We all agree, opening is the opposite of closing; in pandemic times, re-opening is the opposite of lockdown. While sectors such as catering suffered from a lockout of the premises with the important possibility of continuing to work between take-away and home, art, tourism and culture have probably paid the highest price of this Pandemia in Coronavirus. Aware of the arrival of the Second Wave but too tested by the first lockdown to perceive the real danger of a new and important increase in cases, last summer there was a more or less mass reopening of cinemas and museums, with the restart of tourism. Unfortunately it did not last long, about four months, because the worsening of hospital situations and the burden in intensive care forced the Conte government to opt for the now well-known regional color system and for targeted, not generalized closures.
Six months after the Second Wave, about a month after the peak of the Third and a few days after the exit from the so-called plateau, with an infection curve finally down (albeit slow), the Draghi Government, which took office last February, wanted to listen to the '' appeal of tried and exhausted workers in the sector, allowing (also) the reopening of cinemas from 26 April. This news was obviously welcomed with great happiness by all lovers of the community experience of the hall but which unfortunately hides more than one perplexity.
Who, when and which ones
We are the first to want a return to sharing cinema in the hall, for us an essential experience linked to the Seventh Art that we hope it will be able to survive the overwhelming power of streaming platforms, for a reasoned and mutually fruitful coexistence. That said, not all that glitters is gold, and certainly the possibility of reopening cinemas it does not necessarily involve mass and immediate reopening.
The first question to answer is therefore: "spending"has it already reopened on the day set by the government? The answer is simple: the same ones who did it last June, small rooms and particularly "busy" circuits. To give you some examples, in Rome we talk about Cinema Quattro Fontane or of New Sacher by Nanni Moretti, in Milan on Cinema Anteo, the Beltrade and the Cinemino - but not only. Places known and previously frequented by film-hungry cinephiles who can now enjoy an important advantage (even if throwing it into competition is really horrible) over multiplex operators, looking at important chains such as UCI Cinemas, The Space Cinemas O Cityplex.
The second question to ask is then: "When"Will these chains, which now dominate the country's largest cities and provinces, will also reopen? It is not uncommon, in fact, to discover how in different medium-sized towns in every part of the UCI and The Space boot have been tearing down the smaller cinematic fabric for years now to settle as the only multiplex available, which means that in these places, without them, there is no experience in the room. And currently, apart from a generic "Half may"announced by UCI Cinemas, The Space and others have only pointed out"the happy reception of government legislation", however quick in stating that"it will not officially reopen according to the dates indicated".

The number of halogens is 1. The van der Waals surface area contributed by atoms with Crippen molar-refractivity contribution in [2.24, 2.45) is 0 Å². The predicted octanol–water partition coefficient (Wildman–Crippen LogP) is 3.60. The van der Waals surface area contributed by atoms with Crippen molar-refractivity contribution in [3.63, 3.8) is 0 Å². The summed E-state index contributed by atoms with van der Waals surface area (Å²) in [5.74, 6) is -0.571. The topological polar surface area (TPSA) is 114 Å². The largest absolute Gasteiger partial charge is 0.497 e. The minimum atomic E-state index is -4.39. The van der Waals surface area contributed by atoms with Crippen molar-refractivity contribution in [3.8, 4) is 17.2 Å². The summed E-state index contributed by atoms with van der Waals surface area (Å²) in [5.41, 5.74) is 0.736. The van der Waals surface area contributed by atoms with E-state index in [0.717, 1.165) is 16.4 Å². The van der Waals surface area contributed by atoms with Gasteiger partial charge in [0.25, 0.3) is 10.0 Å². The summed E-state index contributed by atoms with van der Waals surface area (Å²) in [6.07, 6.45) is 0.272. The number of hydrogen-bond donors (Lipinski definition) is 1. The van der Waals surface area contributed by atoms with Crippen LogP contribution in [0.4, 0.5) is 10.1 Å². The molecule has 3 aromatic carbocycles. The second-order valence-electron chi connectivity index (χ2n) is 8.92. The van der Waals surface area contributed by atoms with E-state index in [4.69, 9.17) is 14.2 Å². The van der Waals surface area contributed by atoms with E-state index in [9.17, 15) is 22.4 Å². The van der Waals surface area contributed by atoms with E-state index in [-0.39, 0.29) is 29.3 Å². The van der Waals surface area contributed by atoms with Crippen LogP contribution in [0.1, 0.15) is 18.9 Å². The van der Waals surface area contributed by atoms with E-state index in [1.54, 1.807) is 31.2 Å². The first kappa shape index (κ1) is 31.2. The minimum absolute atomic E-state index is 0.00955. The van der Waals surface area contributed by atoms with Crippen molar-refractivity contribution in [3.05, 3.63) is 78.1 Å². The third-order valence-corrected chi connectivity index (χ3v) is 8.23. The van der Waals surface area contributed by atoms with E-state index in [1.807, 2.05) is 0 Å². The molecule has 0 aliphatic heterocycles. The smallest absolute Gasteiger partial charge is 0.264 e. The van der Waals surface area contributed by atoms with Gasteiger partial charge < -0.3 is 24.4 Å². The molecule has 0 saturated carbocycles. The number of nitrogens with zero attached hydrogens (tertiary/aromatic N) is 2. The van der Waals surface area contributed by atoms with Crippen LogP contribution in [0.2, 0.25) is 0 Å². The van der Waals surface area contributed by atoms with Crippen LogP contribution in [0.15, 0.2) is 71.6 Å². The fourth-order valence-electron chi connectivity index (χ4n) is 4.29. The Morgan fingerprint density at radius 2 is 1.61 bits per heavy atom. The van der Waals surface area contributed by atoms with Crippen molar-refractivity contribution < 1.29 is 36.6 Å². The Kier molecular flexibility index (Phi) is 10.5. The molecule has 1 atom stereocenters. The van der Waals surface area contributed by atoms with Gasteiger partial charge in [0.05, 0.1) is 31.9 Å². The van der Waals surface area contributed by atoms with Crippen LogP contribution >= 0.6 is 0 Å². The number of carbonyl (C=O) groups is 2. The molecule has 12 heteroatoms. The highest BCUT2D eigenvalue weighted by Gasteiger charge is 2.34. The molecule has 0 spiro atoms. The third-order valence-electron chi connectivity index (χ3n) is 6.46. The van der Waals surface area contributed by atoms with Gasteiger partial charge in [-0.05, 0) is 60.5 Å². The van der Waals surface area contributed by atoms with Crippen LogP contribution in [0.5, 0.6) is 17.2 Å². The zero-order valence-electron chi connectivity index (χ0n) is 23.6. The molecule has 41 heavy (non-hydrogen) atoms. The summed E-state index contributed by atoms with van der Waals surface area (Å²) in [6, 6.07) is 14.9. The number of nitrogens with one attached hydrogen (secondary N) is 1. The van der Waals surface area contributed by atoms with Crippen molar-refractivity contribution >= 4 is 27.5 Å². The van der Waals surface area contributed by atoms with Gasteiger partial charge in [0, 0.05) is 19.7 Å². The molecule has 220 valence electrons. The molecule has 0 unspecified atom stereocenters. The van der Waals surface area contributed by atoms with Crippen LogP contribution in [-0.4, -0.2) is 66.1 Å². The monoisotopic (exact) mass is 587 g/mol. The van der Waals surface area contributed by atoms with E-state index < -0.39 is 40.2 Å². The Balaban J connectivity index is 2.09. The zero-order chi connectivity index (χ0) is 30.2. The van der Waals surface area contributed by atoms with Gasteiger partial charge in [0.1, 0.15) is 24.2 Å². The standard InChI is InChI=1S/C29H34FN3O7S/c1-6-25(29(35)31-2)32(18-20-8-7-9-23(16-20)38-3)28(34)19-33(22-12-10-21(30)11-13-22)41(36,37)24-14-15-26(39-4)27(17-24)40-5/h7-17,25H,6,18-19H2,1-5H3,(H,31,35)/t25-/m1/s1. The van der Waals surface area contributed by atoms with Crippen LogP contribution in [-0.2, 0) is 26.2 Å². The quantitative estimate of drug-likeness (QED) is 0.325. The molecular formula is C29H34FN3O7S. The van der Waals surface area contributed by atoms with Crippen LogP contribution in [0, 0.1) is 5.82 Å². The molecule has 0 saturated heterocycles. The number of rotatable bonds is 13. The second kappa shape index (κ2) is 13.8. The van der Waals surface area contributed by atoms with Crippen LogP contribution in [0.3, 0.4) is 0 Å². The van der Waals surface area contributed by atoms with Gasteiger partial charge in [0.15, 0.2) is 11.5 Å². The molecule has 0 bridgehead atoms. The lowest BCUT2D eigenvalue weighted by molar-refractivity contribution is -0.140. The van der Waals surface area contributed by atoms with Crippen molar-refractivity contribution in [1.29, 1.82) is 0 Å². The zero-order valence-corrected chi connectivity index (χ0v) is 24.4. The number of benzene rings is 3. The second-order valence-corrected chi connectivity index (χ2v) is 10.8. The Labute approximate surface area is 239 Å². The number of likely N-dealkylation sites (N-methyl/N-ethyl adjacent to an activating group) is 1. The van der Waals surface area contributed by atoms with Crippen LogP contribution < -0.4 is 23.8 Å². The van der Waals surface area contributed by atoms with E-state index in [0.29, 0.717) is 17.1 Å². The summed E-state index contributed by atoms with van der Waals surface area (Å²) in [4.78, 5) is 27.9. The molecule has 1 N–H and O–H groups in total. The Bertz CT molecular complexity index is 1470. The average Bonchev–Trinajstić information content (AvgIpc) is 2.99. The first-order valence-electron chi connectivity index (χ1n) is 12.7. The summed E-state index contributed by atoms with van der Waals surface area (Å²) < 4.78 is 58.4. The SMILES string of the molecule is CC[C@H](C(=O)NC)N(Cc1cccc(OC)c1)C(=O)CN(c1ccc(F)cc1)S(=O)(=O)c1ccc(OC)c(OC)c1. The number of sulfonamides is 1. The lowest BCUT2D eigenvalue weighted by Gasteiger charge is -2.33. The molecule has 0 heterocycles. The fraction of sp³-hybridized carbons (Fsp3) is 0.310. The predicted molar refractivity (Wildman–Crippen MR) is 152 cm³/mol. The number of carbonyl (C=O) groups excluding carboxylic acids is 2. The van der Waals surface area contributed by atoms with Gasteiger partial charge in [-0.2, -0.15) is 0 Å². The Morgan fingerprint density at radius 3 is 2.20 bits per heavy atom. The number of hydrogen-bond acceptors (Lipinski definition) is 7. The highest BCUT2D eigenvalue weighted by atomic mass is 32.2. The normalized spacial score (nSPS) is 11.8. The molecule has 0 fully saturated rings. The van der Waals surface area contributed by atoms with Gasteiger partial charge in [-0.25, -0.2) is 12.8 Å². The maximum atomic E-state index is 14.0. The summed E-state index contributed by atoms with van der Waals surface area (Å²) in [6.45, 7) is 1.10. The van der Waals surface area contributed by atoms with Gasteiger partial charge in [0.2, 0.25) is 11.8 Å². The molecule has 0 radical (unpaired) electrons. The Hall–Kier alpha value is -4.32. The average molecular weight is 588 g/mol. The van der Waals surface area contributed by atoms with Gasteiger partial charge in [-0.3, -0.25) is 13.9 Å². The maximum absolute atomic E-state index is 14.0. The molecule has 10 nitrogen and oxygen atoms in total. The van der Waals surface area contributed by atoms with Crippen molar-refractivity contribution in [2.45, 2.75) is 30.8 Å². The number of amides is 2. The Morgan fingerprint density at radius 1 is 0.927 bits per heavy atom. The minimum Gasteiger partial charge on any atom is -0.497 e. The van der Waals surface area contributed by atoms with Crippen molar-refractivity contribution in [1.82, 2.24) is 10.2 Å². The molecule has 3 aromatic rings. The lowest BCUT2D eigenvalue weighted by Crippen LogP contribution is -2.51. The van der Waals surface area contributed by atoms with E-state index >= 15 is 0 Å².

Imagining that these multiplexes they will not reopen before May 17 or 24 (which are two Mondays), the Draghi Government allowed the reopening one month in advance, especially looking at the smaller and more needy exhibitors, who are enjoying and in these firsts they will enjoy the abstinence effect of cinephiles and a loyal public. However, when the cinema considered mainstream is not in the room and the proposed titles can be seen for many people only a hundred kilometers away, the happiness effect suffers a downward collapse of expectations, and paradoxically because we still have to wait.
Big distributions aren't helping, having postponed all of their major titles to summer or fall 2021, but some major annual Oscar films like A promising woman, Minari, The Father, Another round of Thomas Vinterberg but above all Nomadland by Chloe Zhao have been released or are about to be released in cinemas distributed by Universal, Academy Two, Movies Inspired and BiM Distribuzione, the most interested in well-being and filming the cinematic experience in the room.
It was also announced that Woody Allen's latest film, Rifkin's Festival, will also be released in theaters next May 6th thanks to Vision Distribution, but in fact the problem remains above all of where to see it for thousands of Italians. Net of a summary joy for a return to normality and to the hall, therefore, to celebrate it will be necessary at least to wait for the reopening of the large chains mentioned above and understand how long this apparent idyll will last, in the hope that a new and unwanted forced lockout will not arrive within one or two months. The acceleration and strengthening of the vaccination campaign, however, they are the only weapon capable of averting such a prospect.